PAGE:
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News / Clark County News

Safety is the word on the street at West 11th and Esther in downtown Vancouver

New mural reminds drivers to watch for pedestrians, bicyclists

By Mia Ryder-Marks, Columbian staff reporter
Published: June 3, 2024, 6:06am
5 Photos
Artist Benji Todd walks past the new mural highlighting pedestrian safety he created in downtown Vancouver. The mural is part of an effort to reduce fatalities and serious injuries caused by crashes on our roads, with a focus on homeless people.
Artist Benji Todd walks past the new mural highlighting pedestrian safety he created in downtown Vancouver. The mural is part of an effort to reduce fatalities and serious injuries caused by crashes on our roads, with a focus on homeless people. (Photos by Amanda Cowan/The Columbian) Photo Gallery

The intersection of Esther and West 11th streets in downtown Vancouver received a makeover recently — a colorful mural of blue and green hues to prompt drivers to slow down and watch out for neighbors.

Benji Todd, a local artist and Outsiders Inn night-shift lead and peer counselor, created the large-scale street mural as part of an effort to reduce traffic fatalities and serious injuries, with a focus on pedestrians, particularly homeless people.

“These are our roads, this is our community, and that makes it our responsibility,” Todd said Thursday during the mural’s unveiling. “I’m assuming nearly every adult knows someone who’s lost their lives on the road, usually in an avoidable way. So anything we can do to remind ourselves of how important it is, you know, that’s worth the effort.”

The street mural sits next to the city of Vancouver’s third Safe Stay homeless shelter, 415 West. The mural displays the message: “Our Roads, Our Community, Our Responsibility.” It also depicts the Interstate 5 Bridge, part of Vancouver’s skyline and tiny homes to represent the city’s Safe Stay shelters.

“Road safety happens neighbor by neighbor. We’ve all seen the headlines. Now, this street mural is here to say that a safer future is possible. Road safety is everyone’s responsibility,” Washington Traffic Safety Commission Director Shelly Baldwin said.

The mural is sponsored by the commission and Washington State Department of Transportation’s Target Zero project, which aims to eliminate traffic deaths by 2030.

The mural emphasizes protecting vulnerable pedestrians, including homeless people who often walk or use bicycles to get around.

“Just beyond Clark County, we know that researchers found 70 percent of pedestrian fatalities in Portland involved people who were unhoused. We are here to reduce these numbers,” said Jesamie Peters, Target Zero manager for Clark and Skamania counties.

Adam Kravitz, founder of Outsiders Inn, said road safety for people experiencing homelessness has been a priority. With the help of WSDOT, the nonprofit hands out reflective jackets and flashlights to those they come across in their outreach, he said.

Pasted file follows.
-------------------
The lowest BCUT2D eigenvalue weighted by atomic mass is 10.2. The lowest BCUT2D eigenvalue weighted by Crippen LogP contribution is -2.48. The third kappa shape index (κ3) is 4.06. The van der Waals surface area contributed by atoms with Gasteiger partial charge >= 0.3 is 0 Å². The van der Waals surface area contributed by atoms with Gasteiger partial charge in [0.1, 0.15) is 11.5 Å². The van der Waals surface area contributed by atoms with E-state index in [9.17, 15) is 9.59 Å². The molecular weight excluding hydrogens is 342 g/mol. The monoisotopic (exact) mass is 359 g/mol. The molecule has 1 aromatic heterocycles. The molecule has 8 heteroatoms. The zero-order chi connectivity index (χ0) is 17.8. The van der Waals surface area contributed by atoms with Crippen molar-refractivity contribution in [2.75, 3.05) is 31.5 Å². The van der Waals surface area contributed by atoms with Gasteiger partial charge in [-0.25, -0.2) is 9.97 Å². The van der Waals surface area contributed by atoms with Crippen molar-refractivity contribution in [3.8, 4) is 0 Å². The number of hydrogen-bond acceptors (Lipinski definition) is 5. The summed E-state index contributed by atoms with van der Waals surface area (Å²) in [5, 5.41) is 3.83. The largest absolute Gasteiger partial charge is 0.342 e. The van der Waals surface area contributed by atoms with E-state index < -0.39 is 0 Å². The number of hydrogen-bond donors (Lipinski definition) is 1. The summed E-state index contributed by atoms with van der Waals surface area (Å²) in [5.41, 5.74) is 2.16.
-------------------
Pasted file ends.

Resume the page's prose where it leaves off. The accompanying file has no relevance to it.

“I’m emotional because we’ve had so many friends that have died from traffic accidents in the last few years. I think this is beautiful and instrumental in bringing this message into our culture and community,” Kravitz said.

Be safe

Road safety tips for drivers:

  • Look out for people walking and rolling (bicycles, wheelchairs, etc.).
  • Follow the speed limit but also recognize you may need to go slower than the posted speed limit to protect walkers and people rolling.
  • Brake for people in marked and unmarked crosswalks. Every intersection is a crosswalk even if unmarked.
  • Respect yellow lights.
  • Be extra cautious at dusk, at dawn and in rainy weather. Most pedestrians are killed between dusk and dawn.

Road safety tips for pedestrians:

  • Stay alert. Keep eyes up, and stay aware of your surroundings.
  • Look both ways.
  • Be visible to drivers by wearing bright-colored clothing or reflective items so drivers can see you at night.
  • Make eye contact with the nearest driver to help them know you want to cross the street. Also, watch for turning vehicles.

— Washington Traffic Safety Commission

Community Funded Journalism logo

This story was made possible by Community Funded Journalism, a project from The Columbian and the Local Media Foundation. Top donors include the Ed and Dollie Lynch Fund, Patricia, David and Jacob Nierenberg, Connie and Lee Kearney, Steve and Jan Oliva, The Cowlitz Tribal Foundation and the Mason E. Nolan Charitable Fund. The Columbian controls all content. For more information, visit columbian.com/cfj.

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